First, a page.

“Changeup” cases climb as worm exploits AutoRun

Researchers have seen a significant uptick in cases of Changeup, a worm that spreads the banking trojan Zeus and other malware via removable media, such as USB sticks, or file-sharing programs. 

In a six-day period between Nov. 23 and last Wednesday, security firm Symantec noted that Changeup detections rose from around 8,000 cases to more than 14,000.

The worm – which goes by a number of other names, including “AutoRun,” coined by McAfee – is capable of infecting users' machines that run older Windows operating systems employing AutoRun by default. AutoRun is a Windows feature that allows files or programs to immediately engage as soon as a removable media device, such as a USB stick or CD-ROM, is insert into a computer.

Still, the outbreak of Changeup isn't nearly as widespread as some previous AutoRun worms.

In February 2011, Microsoft released updates primarily designed to disable AutoRun for users of Windows XP, 2003 and Vista. And Conficker, a widespread worm discovered in 2008 that exploits a vulnerability in the Windows Server service, ran rampant for years by attempting to abuse the AutoRun feature, along with other Windows vulnerabilities. Conficker, which initially impacted millions of machine worldwide, remains one of the top threats affecting users, mostly machines that haven't been patched.

Liam O Murchu, manager of operations at Symantec Security Response, told on Monday that victims can spot Changeup on their machines because the worm copies itself onto user profile directories using executable files named “secret,” “porn,” “sexy” and “password.” But the malware is harder to detect on removable devices, like memory sticks, he said.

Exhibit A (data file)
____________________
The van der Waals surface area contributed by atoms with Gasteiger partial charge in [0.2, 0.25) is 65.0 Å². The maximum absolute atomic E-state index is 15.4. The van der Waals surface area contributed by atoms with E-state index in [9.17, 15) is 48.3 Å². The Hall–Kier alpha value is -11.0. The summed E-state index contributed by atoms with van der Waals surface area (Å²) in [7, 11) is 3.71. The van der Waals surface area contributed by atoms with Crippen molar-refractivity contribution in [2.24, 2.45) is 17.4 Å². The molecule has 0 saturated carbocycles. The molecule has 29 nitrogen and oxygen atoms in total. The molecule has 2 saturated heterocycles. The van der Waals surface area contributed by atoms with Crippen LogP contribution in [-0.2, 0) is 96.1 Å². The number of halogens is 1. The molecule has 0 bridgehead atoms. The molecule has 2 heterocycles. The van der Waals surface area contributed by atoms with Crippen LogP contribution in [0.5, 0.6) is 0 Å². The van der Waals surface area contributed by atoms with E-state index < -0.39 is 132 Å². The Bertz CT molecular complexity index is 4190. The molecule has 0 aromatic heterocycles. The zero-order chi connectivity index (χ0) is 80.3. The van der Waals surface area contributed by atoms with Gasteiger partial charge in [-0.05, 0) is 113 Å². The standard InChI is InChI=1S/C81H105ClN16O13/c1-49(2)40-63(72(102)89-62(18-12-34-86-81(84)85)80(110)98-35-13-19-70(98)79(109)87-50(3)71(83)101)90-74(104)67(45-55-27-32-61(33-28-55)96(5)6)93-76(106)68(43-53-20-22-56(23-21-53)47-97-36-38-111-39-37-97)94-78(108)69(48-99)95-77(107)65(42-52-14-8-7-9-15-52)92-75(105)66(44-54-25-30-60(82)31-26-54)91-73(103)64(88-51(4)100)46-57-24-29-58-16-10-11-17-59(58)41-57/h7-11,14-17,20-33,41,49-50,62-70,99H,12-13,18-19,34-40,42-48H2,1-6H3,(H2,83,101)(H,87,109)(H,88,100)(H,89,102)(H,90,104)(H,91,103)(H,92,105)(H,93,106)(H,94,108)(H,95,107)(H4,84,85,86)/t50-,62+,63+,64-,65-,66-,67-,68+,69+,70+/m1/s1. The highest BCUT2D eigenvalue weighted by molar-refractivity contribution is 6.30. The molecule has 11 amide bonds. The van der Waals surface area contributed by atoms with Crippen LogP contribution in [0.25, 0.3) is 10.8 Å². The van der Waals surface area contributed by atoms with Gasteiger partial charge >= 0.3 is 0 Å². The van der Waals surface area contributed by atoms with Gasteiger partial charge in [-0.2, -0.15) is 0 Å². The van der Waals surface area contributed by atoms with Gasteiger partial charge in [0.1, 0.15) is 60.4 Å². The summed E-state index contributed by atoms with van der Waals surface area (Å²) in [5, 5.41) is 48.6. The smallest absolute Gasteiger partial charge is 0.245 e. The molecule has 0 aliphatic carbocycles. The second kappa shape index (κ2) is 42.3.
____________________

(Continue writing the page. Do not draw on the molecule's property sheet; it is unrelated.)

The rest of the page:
“When it copies itself onto a USB or removable drive, it will copy itself to the same name as legitimate folders, and use that icon,” O Murchu said. “Then it will set the machine to hide the legitimate folder or file. It's definitely using camouflage tricks. It's not using any advanced techniques, but they can still be very effective for people who are not aware of them.”

Chester Wisniewski, a senior security adviser at Sophos, wrote a blog post Friday on the worm. Sophos, which named the malware “VBNA-X,” found that malicious code delivered with Changeup varied depending on the location and time of infection.

“The instances we investigated downloaded banking trojans belonging to the Zeus/Zbot family, but can frequently change based on time of day or geographic location,” Wisniewski wrote.

In addition to disabling AutoRun, researchers advise users to run up-to-date versions of Windows to avoid infection.

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